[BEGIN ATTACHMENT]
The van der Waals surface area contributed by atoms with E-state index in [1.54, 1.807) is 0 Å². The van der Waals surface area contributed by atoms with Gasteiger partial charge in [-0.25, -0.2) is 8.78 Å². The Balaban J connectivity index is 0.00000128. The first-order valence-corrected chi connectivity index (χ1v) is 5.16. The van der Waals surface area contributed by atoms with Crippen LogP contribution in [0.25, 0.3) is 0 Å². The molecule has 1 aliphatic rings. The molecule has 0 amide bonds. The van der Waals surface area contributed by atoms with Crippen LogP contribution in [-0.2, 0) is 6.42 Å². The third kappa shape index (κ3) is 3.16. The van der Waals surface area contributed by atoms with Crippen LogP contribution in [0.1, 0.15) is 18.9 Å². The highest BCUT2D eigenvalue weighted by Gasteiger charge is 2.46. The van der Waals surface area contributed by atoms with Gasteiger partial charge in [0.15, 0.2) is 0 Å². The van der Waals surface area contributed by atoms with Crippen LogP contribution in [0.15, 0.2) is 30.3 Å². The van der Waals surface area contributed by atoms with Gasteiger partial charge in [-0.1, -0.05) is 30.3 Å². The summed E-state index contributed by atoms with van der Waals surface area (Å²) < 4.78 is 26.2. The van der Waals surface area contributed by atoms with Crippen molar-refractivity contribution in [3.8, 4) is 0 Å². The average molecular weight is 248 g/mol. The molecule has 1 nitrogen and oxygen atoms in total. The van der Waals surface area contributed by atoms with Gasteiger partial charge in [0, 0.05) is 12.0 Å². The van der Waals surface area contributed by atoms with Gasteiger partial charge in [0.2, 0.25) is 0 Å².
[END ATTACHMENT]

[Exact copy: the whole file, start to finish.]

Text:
The van der Waals surface area contributed by atoms with E-state index in [1.54, 1.807) is 0 Å². The van der Waals surface area contributed by atoms with Gasteiger partial charge in [-0.25, -0.2) is 8.78 Å². The Balaban J connectivity index is 0.00000128. The first-order valence-corrected chi connectivity index (χ1v) is 5.16. The van der Waals surface area contributed by atoms with Crippen LogP contribution in [0.25, 0.3) is 0 Å². The molecule has 1 aliphatic rings. The molecule has 0 amide bonds. The van der Waals surface area contributed by atoms with Crippen LogP contribution in [-0.2, 0) is 6.42 Å². The third kappa shape index (κ3) is 3.16. The van der Waals surface area contributed by atoms with Crippen LogP contribution in [0.1, 0.15) is 18.9 Å². The highest BCUT2D eigenvalue weighted by Gasteiger charge is 2.46. The van der Waals surface area contributed by atoms with Gasteiger partial charge in [0.15, 0.2) is 0 Å². The van der Waals surface area contributed by atoms with Crippen LogP contribution in [0.15, 0.2) is 30.3 Å². The van der Waals surface area contributed by atoms with Gasteiger partial charge in [-0.1, -0.05) is 30.3 Å². The summed E-state index contributed by atoms with van der Waals surface area (Å²) < 4.78 is 26.2. The van der Waals surface area contributed by atoms with Crippen molar-refractivity contribution in [3.8, 4) is 0 Å². The average molecular weight is 248 g/mol. The molecule has 1 nitrogen and oxygen atoms in total. The van der Waals surface area contributed by atoms with Gasteiger partial charge in [0, 0.05) is 12.0 Å². The van der Waals surface area contributed by atoms with Gasteiger partial charge in [0.2, 0.25) is 0 Å².